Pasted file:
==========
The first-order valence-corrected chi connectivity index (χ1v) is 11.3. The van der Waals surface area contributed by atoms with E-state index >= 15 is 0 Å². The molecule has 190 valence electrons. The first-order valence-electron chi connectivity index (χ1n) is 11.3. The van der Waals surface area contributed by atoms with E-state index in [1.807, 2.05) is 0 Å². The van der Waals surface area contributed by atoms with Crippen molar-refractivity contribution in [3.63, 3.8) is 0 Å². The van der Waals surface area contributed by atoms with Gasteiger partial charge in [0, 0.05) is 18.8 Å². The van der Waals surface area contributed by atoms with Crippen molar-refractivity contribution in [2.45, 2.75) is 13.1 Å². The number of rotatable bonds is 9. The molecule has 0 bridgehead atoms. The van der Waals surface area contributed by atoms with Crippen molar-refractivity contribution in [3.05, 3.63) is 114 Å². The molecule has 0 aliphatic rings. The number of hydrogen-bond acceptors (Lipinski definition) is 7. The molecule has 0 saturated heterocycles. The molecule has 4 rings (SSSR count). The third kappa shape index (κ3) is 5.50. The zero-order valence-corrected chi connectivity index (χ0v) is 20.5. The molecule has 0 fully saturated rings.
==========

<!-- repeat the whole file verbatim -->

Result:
The first-order valence-corrected chi connectivity index (χ1v) is 11.3. The van der Waals surface area contributed by atoms with E-state index >= 15 is 0 Å². The molecule has 190 valence electrons. The first-order valence-electron chi connectivity index (χ1n) is 11.3. The van der Waals surface area contributed by atoms with E-state index in [1.807, 2.05) is 0 Å². The van der Waals surface area contributed by atoms with Crippen molar-refractivity contribution in [3.63, 3.8) is 0 Å². The van der Waals surface area contributed by atoms with Gasteiger partial charge in [0, 0.05) is 18.8 Å². The van der Waals surface area contributed by atoms with Crippen molar-refractivity contribution in [2.45, 2.75) is 13.1 Å². The number of rotatable bonds is 9. The molecule has 0 bridgehead atoms. The van der Waals surface area contributed by atoms with Crippen molar-refractivity contribution in [3.05, 3.63) is 114 Å². The molecule has 0 aliphatic rings. The number of hydrogen-bond acceptors (Lipinski definition) is 7. The molecule has 0 saturated heterocycles. The molecule has 4 rings (SSSR count). The third kappa shape index (κ3) is 5.50. The zero-order valence-corrected chi connectivity index (χ0v) is 20.5. The molecule has 0 fully saturated rings.